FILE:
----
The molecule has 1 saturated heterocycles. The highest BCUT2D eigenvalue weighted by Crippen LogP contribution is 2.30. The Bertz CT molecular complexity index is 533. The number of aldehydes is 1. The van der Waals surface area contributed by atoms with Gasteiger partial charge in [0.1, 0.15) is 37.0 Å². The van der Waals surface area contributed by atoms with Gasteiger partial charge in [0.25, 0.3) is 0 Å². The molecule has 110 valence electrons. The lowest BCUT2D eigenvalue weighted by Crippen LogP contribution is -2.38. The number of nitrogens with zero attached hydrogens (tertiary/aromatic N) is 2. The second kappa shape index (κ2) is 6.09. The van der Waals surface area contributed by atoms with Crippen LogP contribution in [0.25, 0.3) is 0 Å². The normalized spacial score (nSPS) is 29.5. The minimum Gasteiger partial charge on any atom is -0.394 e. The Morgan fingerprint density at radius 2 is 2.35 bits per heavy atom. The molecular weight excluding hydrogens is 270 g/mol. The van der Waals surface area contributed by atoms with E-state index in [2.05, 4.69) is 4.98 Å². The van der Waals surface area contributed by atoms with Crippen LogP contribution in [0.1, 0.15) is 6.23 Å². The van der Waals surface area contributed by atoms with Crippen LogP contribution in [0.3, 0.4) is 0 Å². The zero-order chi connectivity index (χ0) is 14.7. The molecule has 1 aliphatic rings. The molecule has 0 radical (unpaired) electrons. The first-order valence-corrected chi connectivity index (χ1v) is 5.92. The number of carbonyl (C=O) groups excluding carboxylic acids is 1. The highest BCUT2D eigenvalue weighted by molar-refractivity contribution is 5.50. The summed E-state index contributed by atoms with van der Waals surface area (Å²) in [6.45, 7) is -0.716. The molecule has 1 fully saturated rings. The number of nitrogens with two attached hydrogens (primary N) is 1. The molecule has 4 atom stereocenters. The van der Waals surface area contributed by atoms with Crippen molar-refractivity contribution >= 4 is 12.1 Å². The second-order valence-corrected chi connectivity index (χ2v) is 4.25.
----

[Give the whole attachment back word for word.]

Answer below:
The molecule has 1 saturated heterocycles. The highest BCUT2D eigenvalue weighted by Crippen LogP contribution is 2.30. The Bertz CT molecular complexity index is 533. The number of aldehydes is 1. The van der Waals surface area contributed by atoms with Gasteiger partial charge in [0.1, 0.15) is 37.0 Å². The van der Waals surface area contributed by atoms with Gasteiger partial charge in [0.25, 0.3) is 0 Å². The molecule has 110 valence electrons. The lowest BCUT2D eigenvalue weighted by Crippen LogP contribution is -2.38. The number of nitrogens with zero attached hydrogens (tertiary/aromatic N) is 2. The second kappa shape index (κ2) is 6.09. The van der Waals surface area contributed by atoms with Crippen LogP contribution in [0.25, 0.3) is 0 Å². The normalized spacial score (nSPS) is 29.5. The minimum Gasteiger partial charge on any atom is -0.394 e. The Morgan fingerprint density at radius 2 is 2.35 bits per heavy atom. The molecular weight excluding hydrogens is 270 g/mol. The van der Waals surface area contributed by atoms with E-state index in [2.05, 4.69) is 4.98 Å². The van der Waals surface area contributed by atoms with Crippen LogP contribution in [0.1, 0.15) is 6.23 Å². The van der Waals surface area contributed by atoms with Crippen LogP contribution in [0.3, 0.4) is 0 Å². The zero-order chi connectivity index (χ0) is 14.7. The molecule has 1 aliphatic rings. The molecule has 0 radical (unpaired) electrons. The first-order valence-corrected chi connectivity index (χ1v) is 5.92. The number of carbonyl (C=O) groups excluding carboxylic acids is 1. The highest BCUT2D eigenvalue weighted by molar-refractivity contribution is 5.50. The summed E-state index contributed by atoms with van der Waals surface area (Å²) in [6.45, 7) is -0.716. The molecule has 1 fully saturated rings. The number of nitrogens with two attached hydrogens (primary N) is 1. The molecule has 4 atom stereocenters. The van der Waals surface area contributed by atoms with Crippen molar-refractivity contribution >= 4 is 12.1 Å². The second-order valence-corrected chi connectivity index (χ2v) is 4.25.